Many reaction time tasks are best administered by requiring participants to make verbal responses. Consider the classic Stroop task, for example, whereby the respondent is required to identify the color of the ink in which color names are printed. Although it's possible to demonstrate the Stroop effect using key or button presses, the effect is much more evident with verbal responses. Unfortunately, analyzing the accuracy of verbal responses typically requires the tedious and time-consuming process of transcribing hundreds or even thousands of recorded vocalizations. Given the amount of labor involved, many researchers avoid verbal response tasks altogether in favor of procedures that can be completely computer automated.
Inquisit removes the tedium of transcribing verbal responses by leveraging speech recognition software. With Inquisit, spoken responses can be automatically analyzed in real time, or you can record responses and then later analyze them with the speech engine.
To analyze the content of spoken responses in real time, simply set the inputdevice attribute to speech. With this option, Inquisit activates the speech engine on every voice trial, listens for a response, and then attempts to identify the utterance from a list of possible responses that you specify. The identified response is recorded directly into the data file. In cases where the response could not be identified, Inquisit records a "?" instead. The advantages of this option are that a) the utterance is immediately available in the data file for analysis, and b) Inquisit can determine whether a correct or incorrect response was given for purposes of providing tracking performance and providing error feedback. The disadvantages of speech option are that the speech engine may occassionally misidentify or fail to recognize valid utterances. It also may impose a perceptible delay between the time an utterance is made and the time it is recognized (importantly, this delay does not affect the measurement of response latency of spoken responses).
To record responses for subsequent speech recognition analysis, set the inputdevice attribute to voicerecord. With this option, Inquisit listens for a response on every trial, and when it picks up incoming sound, that sound is recorded to a wav file. Separate wave files are recorded for each trial, and files are named in a way that allows you to match the file to the particular trial of the particular session for the particular subject that made the response. When you are ready to analyze the data, Inquisit provides a handy tool that "listens" to each wav file, identifies the spoken content, and saves the results to a tab delimited file.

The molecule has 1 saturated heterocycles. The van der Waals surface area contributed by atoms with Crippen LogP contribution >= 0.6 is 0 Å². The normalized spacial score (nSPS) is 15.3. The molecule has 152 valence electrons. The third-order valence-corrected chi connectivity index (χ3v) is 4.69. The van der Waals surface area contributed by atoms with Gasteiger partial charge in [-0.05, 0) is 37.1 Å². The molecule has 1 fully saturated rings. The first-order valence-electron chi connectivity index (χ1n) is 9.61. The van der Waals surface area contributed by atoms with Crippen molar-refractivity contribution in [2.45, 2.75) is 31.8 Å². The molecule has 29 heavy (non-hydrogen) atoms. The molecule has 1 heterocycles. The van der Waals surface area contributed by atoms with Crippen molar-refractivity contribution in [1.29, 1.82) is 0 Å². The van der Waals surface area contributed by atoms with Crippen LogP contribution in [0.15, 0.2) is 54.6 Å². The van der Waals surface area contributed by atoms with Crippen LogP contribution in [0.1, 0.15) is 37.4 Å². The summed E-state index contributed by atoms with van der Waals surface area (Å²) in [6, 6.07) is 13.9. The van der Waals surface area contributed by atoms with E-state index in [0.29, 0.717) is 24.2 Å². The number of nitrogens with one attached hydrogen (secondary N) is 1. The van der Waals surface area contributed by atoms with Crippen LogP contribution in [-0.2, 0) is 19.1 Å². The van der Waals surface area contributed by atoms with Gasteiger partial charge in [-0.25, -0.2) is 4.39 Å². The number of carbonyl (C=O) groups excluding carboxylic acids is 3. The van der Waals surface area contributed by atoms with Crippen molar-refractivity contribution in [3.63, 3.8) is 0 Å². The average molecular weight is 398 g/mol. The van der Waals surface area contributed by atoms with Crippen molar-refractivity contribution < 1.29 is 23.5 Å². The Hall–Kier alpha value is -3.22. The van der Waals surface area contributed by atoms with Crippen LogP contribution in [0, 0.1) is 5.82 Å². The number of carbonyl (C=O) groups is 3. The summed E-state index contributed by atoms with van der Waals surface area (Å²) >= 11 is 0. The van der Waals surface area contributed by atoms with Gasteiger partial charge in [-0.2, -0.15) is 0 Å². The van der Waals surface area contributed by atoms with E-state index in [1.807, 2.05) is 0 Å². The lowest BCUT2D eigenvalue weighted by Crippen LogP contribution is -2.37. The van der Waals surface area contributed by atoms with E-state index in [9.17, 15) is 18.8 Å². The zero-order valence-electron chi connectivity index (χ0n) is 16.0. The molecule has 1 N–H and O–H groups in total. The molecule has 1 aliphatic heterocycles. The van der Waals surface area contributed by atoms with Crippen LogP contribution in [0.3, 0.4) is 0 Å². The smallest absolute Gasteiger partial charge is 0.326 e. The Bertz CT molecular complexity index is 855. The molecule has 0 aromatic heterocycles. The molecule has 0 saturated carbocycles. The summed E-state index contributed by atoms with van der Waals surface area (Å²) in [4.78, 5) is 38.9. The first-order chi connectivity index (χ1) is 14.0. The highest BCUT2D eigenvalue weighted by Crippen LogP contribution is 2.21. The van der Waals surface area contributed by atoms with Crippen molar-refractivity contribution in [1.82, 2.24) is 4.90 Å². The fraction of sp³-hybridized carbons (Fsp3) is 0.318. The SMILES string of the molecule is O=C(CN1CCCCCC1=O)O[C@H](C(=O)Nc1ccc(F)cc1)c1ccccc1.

To analyze the recorded responses, click Inquisit's Tools menu, and select the "Analyze Recorded Responses..." command. This will open the following window:
First, you must specify the folder containing the recorded wav files. You will find these files in a subfolder called "voicerecord" located in the folder containing your script file.
Next, you can optionally specify the complete list of valid utterances so that the engine knows what words to listen for. If your task has a fixed set of valid responses, specifying them here will greatly improve the recognition accuracy of the engine. If you do not specify valid responses, the engine treats the entire lexicon as a potentially valid response, and recognition accuracy suffers accordingly.
To start the analysis, click the Analyze button. Once all the files have been analyzed, each wav file and its recognition result appear in the list below. If the engine could not identify the response, a "?" appears. To listen to any of the wav files, simply double-click the file in the results list and it will play (make sure audio is configured correctly, speakers are turned on, and the volume is turned up). By listening to the files, you can double-check the engine's accuracy or try to identify an utterance that the engine could not.
Finally, you can save the results to a tab-delimited file by clicking the "Save..." button. The file will contain two columns of data for the file name and recognition result respectively. The saved data can then be inserted into the main data file using the command language and macros of your stats software, or using good old fashioned Filter, Sort, Copy, and Paste with a spreadsheet program like Excel.